Usefulness of the SYNTAX score II to predict 1-year outcome in patients with primary percutaneous coronary intervention

    loading  Checking for direct PDF access through Ovid

Abstract

Objective

This study aimed to investigate the predictive effect of SYNTAX score II (SS-II) for the 1-year outcome in patients with ST-segment elevation myocardial infarction undergoing a primary percutaneous coronary intervention and whether SS-II improves the ability of anatomical and Logistic Clinical SYNTAX score and Global Registry of Acute Coronary Events to predict major adverse cardiac events (MACE).

Background

SS-II can predict 1-year outcomes in patients with complex coronary artery disease. However, the prognostic value of SS-II for patients undergoing primary percutaneous coronary intervention remains unclear.

Materials and methods

A total of 477 patients were divided into three groups on the basis of SS-II [SS-II low tertile <20 (n=161), 20 ≤SS-II intermediate tertile ≤26 (n=145), and SS-II high tertile >26 (n=171)]. Kaplan–Meier methods were used to compare the MACE at the 1-year follow-up.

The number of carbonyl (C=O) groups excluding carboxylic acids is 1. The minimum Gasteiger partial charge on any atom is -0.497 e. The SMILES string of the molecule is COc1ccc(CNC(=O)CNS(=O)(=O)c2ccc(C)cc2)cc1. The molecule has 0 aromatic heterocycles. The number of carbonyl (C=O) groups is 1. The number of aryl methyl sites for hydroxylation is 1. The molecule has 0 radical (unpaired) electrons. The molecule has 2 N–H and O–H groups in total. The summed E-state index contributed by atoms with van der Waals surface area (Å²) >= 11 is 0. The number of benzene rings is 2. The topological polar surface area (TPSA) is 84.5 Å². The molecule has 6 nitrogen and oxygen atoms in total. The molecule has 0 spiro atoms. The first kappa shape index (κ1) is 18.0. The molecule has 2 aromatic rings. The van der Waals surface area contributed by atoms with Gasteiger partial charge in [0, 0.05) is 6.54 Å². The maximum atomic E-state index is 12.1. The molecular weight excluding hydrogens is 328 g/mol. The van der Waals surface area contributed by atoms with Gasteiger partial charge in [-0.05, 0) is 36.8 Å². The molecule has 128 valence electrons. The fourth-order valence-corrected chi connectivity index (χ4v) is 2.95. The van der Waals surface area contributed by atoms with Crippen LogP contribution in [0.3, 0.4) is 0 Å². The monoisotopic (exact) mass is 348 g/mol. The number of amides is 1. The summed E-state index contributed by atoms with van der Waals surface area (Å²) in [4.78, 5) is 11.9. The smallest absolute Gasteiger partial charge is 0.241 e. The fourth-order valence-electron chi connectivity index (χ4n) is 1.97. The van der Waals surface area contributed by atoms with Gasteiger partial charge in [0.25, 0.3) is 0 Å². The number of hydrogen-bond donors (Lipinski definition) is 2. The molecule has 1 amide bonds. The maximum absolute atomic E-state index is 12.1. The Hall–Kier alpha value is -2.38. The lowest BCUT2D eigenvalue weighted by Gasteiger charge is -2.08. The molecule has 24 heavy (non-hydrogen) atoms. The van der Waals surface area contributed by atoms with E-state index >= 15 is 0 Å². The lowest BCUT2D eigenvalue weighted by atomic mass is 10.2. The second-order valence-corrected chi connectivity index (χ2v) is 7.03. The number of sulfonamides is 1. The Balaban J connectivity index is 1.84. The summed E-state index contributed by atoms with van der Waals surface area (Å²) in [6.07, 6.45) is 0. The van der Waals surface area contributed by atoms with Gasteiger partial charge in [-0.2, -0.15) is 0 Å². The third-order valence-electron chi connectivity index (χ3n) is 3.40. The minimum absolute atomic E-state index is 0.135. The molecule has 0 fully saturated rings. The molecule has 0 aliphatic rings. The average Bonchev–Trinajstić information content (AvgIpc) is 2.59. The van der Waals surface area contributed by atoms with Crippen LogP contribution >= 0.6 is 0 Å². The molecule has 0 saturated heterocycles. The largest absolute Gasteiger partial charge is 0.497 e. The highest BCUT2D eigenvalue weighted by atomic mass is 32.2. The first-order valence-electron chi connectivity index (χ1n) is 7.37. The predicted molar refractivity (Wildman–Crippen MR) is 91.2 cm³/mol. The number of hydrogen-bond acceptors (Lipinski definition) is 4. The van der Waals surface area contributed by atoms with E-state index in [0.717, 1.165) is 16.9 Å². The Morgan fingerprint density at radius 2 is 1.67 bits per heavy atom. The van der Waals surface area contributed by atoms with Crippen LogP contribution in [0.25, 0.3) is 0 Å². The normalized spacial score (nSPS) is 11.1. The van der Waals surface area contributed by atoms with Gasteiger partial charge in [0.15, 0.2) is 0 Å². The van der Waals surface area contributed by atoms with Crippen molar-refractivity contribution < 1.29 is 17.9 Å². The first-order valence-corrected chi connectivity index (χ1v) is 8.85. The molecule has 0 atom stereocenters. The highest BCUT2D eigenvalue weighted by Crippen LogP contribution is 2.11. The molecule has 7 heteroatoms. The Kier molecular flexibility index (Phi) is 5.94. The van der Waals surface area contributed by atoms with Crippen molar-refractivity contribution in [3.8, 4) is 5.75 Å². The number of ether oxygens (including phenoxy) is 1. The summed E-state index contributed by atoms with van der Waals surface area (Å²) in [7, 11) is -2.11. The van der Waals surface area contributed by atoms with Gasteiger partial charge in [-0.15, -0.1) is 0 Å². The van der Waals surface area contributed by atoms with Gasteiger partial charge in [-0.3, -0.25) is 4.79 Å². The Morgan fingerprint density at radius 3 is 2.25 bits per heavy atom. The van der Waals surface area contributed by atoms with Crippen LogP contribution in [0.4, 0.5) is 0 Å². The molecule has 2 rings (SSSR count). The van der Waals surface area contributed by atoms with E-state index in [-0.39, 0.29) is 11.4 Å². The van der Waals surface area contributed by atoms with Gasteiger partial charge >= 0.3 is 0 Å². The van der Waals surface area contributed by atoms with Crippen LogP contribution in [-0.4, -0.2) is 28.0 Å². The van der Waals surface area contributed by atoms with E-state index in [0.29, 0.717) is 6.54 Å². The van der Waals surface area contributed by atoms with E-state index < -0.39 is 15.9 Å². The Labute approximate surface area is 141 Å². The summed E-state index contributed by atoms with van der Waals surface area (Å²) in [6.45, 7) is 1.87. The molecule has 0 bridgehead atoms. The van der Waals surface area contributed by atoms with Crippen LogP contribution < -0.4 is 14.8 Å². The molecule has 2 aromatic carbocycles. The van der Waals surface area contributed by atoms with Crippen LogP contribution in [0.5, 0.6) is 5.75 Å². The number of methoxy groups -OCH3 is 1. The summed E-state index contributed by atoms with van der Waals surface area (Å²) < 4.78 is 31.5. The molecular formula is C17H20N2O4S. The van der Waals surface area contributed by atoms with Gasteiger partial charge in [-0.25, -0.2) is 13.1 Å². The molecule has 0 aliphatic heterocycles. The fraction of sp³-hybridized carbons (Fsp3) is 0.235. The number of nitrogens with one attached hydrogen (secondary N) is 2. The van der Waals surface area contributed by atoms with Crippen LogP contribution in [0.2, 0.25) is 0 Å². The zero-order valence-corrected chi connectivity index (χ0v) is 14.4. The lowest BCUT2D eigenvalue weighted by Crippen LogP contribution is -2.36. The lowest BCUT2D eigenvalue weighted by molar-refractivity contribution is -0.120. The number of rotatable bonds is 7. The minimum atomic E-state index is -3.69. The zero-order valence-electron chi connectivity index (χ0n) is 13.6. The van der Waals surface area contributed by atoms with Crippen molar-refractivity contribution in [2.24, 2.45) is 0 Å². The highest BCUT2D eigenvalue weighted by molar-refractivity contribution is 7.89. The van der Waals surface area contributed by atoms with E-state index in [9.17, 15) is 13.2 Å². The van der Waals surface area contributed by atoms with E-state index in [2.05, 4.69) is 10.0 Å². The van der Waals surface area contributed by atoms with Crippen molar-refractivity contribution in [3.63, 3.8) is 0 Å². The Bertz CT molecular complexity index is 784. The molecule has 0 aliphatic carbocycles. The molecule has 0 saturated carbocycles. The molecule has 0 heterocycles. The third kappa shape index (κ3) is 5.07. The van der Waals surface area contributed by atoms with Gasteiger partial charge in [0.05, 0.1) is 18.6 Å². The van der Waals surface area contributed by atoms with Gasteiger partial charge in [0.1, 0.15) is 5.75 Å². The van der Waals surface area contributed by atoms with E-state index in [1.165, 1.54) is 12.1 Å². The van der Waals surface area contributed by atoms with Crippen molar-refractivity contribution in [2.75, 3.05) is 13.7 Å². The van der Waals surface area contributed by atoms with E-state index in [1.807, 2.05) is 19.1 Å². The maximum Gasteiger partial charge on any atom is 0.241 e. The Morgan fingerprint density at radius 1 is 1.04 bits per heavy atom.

Results

MACE was highest in the SS-II high tertile (21.1 vs. 10.3 vs. 5.5%, P<0.001), including all-cause mortality (11.7 vs. 4.1 vs. 2.5%, P=0.001), target vessel revascularization (7.6 vs. 4.1 vs. 1.8%, P=0.037), and recurrent MI (5.8 vs. 2.1 vs. 1.2%, P=0.035), compared with SS-II intermediate and low tertiles. In Cox multivariable analysis, SS-II was an independent predictor for MACE at 1 year. The receiver operating characteristic curve showed that SS-II had 60% sensitivity and 78% specificity for predicting 1-year MACE as a cut-off value of 27.5. The respective C-statistics of SS-II, anatomical, and Logistic Clinical SYNTAX score and Global Registry of Acute Coronary Events for MACE were 0.726, 0.587, 0.684, and 0.628 (P<0.05).

Conclusion

SS-II can predict 1-year clinical outcomes in patients with ST-segment elevation myocardial infarction and has an improved ability to predict MACE.

Related Topics

    loading  Loading Related Articles